Harvard researcher Matthew Bunn claims the Islamic State may engage in three different kinds of nuclear or radiological terrorism in the near future, according to the Express.
Bunn warns IS may attack a nuclear facility and blow it up, explode a “dirty bomb,” or somehow develop a nuclear bomb and detonate it.
“Making a crude nuclear bomb would not be easy, but is potentially within the capabilities of a technically sophisticated terrorist group, as numerous government studies have confirmed,” the report states.
The release of Bunn’s Managing the Atom report coincides with the Nuclear Security Summit 2016 to be held today in Washington.
“We cannot afford to wait for an act of nuclear terrorism before working together to collectively improve our nuclear security culture, share our best practices, and raise our standards for nuclear security,” explains the NSS website.
Government studies and Bunn’s research do not take into account a number of problems standing in the way of an Islamic State bomb, most notably the unavailability of the fissile material required. The common explanation is the material will be taken from Russia’s inventory of decommissioned warheads.
“If that were easy, one would have already gone missing,” writes Steve Chapman. “Besides, those devices are probably no longer a danger, since weapons that are not scrupulously maintained (as those have not been) quickly become what one expert calls ‘radioactive scrap metal.’ If terrorists were able to steal a Pakistani bomb, they would still have to defeat the arming codes and other safeguards designed to prevent unauthorized use.”
But even if terrorists managed to get their hands on fissile material or produced their own with centrifuges—the relatively modern state of Iran has reportedly experienced major issues doing this—building a functioning bomb is “not something you can gin up with spare parts and power tools in your garage.” It requires people with specialized skills and a safe haven for equipment.
Instead of building a full-fledged nuke authorities anticipate terrorists will use a dirty bomb made of radiological materials pilfered from hospitals, research facilities, industrial activities, and construction sites, or they will attack a power plant and trigger a nuclear meltdown.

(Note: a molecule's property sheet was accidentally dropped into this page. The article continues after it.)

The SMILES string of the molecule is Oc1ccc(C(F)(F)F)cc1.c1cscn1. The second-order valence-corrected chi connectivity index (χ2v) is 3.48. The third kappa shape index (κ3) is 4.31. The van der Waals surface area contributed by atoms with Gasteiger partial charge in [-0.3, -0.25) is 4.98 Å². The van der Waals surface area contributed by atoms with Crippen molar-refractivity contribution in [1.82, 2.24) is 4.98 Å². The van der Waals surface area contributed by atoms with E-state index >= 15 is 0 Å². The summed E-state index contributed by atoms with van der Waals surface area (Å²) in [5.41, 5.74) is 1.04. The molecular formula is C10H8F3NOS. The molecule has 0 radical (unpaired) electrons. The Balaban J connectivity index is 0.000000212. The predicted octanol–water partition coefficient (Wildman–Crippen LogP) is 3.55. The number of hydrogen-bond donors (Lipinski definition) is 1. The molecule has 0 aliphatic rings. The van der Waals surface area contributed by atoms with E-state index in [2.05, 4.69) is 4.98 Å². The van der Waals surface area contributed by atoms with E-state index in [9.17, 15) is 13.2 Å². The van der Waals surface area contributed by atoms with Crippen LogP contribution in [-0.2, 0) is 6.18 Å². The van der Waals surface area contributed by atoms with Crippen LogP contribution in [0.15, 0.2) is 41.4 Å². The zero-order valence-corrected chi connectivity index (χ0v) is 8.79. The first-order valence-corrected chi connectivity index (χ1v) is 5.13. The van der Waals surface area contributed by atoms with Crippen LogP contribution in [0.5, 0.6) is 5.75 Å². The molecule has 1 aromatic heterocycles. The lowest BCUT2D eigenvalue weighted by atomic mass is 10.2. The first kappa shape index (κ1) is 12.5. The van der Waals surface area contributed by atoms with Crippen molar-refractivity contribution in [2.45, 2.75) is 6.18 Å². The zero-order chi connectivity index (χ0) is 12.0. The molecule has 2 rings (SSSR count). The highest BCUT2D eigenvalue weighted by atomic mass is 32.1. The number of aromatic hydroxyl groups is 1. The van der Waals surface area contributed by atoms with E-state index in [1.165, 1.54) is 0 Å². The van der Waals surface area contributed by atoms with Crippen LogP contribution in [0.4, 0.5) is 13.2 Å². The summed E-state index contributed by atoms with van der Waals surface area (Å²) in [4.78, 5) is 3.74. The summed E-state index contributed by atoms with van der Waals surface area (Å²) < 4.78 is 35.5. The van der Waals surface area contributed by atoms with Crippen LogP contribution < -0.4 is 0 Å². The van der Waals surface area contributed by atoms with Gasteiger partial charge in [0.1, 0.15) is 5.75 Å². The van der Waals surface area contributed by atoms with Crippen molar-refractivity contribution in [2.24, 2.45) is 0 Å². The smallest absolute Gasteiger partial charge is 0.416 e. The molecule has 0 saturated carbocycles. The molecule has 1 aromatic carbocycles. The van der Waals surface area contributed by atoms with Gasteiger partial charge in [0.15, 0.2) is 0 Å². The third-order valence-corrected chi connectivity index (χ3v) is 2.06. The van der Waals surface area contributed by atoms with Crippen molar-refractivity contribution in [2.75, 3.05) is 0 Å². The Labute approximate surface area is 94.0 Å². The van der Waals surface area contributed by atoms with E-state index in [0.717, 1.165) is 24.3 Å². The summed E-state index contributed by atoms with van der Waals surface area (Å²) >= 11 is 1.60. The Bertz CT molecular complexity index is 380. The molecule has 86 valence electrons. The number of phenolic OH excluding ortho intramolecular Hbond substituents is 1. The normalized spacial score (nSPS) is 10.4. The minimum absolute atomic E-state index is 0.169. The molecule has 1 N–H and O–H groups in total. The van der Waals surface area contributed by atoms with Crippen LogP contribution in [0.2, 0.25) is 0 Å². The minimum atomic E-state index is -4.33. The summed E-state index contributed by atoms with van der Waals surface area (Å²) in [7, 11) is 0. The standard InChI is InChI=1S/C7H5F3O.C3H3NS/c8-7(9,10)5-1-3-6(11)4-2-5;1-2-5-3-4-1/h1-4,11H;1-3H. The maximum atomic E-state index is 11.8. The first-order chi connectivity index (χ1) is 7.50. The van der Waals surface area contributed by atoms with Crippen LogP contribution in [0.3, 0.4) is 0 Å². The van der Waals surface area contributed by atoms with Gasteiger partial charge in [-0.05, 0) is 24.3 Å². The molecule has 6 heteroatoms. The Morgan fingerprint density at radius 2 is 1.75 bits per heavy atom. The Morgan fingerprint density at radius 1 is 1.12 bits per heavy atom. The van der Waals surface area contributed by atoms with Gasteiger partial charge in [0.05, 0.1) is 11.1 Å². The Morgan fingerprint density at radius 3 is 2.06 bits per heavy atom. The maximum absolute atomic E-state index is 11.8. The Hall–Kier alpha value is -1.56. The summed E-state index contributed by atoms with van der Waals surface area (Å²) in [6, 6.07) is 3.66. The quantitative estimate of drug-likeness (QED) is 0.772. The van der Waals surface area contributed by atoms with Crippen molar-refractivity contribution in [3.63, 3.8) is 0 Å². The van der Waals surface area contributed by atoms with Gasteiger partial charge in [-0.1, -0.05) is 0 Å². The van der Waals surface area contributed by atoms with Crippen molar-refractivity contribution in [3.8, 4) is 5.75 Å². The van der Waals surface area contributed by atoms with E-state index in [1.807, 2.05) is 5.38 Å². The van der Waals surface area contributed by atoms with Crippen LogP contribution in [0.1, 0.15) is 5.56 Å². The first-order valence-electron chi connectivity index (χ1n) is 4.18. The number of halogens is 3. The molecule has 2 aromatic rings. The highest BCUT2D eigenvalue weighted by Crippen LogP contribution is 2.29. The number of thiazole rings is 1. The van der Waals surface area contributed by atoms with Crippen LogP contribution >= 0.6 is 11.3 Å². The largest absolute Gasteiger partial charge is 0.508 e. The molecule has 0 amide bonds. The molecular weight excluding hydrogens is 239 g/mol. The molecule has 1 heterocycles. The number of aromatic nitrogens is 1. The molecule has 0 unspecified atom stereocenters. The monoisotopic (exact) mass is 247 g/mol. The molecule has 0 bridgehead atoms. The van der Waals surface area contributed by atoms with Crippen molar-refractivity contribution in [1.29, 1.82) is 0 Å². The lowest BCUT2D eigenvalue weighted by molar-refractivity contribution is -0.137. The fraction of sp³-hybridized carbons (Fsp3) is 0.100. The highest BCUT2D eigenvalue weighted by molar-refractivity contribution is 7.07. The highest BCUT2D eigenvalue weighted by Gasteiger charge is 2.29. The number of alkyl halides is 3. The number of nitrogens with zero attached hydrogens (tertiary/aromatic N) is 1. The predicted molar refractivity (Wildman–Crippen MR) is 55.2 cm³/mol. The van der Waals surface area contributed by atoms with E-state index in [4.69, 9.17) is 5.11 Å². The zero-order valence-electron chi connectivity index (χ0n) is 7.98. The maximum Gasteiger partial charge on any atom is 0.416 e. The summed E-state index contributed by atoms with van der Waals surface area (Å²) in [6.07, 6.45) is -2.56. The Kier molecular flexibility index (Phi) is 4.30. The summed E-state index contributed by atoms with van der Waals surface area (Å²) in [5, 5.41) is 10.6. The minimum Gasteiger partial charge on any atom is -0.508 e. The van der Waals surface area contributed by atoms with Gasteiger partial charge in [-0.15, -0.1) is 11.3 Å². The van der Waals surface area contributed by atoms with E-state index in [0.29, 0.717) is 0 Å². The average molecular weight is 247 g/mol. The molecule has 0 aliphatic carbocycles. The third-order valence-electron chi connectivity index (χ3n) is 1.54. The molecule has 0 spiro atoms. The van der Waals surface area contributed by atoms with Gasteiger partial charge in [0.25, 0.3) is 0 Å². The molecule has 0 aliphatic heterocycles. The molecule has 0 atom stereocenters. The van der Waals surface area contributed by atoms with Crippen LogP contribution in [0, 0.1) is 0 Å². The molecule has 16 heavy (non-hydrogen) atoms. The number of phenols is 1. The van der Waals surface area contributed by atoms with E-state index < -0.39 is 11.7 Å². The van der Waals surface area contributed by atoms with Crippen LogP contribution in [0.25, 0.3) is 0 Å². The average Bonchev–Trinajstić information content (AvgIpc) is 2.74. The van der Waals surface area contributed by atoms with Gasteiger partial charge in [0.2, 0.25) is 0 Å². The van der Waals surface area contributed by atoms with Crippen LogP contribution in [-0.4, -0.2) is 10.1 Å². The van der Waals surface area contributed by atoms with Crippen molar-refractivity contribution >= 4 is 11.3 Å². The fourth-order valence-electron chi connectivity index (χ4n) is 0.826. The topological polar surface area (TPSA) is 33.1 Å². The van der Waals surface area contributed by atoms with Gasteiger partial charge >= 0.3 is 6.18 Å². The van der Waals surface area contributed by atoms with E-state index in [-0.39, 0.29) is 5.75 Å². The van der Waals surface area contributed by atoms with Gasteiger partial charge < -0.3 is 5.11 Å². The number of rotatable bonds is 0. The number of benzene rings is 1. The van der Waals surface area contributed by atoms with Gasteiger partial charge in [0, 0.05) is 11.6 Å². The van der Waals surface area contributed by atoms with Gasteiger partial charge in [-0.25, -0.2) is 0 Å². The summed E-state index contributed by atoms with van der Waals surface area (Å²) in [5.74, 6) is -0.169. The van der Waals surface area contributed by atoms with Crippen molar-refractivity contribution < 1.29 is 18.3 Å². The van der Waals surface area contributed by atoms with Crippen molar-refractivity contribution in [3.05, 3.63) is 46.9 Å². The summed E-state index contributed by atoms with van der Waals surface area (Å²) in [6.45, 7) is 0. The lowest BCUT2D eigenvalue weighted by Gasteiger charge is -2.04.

The latter scenario was floated after the March 22 bomb attacks at a Brussels airport and on a metro transport, which killed 35 people and injured more than 300. It was also reported the Paris attackers planned to attack a nuclear plant after a video-recording of a high-ranking Belgian nuclear official was discovered in the apartment of one of the suspected terrorists.
Following the discovery authorities warned the plan may have been to kidnap a scientist, force him to help the terrorists break into a nuclear facility and steal radioactive material to build a dirty bomb.
“People have a view of there being all this nuclear material just floating around at nuclear power plants and people being able to steal them,” James Acton, a director of the Nuclear Policy Program at the Carnegie Endowment for International Peace, told US News & World Report.
Nuclear fuel is not very radioactive before it is used and would need to be enriched. The other option would be to steal nuclear waste, which is described as “self-protecting” because it is so highly radioactive it would kill anybody who tried to steal it. “Fuel bundles are enormous. The idea that terrorists are going to get their hands on spent nuclear fuel is very, very unlikely,” Acton said.
It would be more logical to attack a nuclear facility and trigger a nuclear meltdown. However, this would take more than one bomb and knowledge of how the plant works, making success highly unlikely for untrained terrorists.
Power plants are built with redundancies and “concentric circles of probability” to prevent nuclear meltdowns, according to William Tobey, a deputy administrator at the National Nuclear Security Administration from 2006 to 2009.
Terrorists are far more successful when they launch conventional attacks with small bombs and automatic weapons. A radiological attack would certainly have a more pronounced psychological effect than a conventional terrorist attack, but the technical and logistical aspects make it unlikely.
The Nuclear Security Summit is an attempt to further sensationalize terrorism and keep attention tightly focused on the war on terror and enhance the “immense military establishment and a large arms industry” President Eisenhower warned about in January, 1961.
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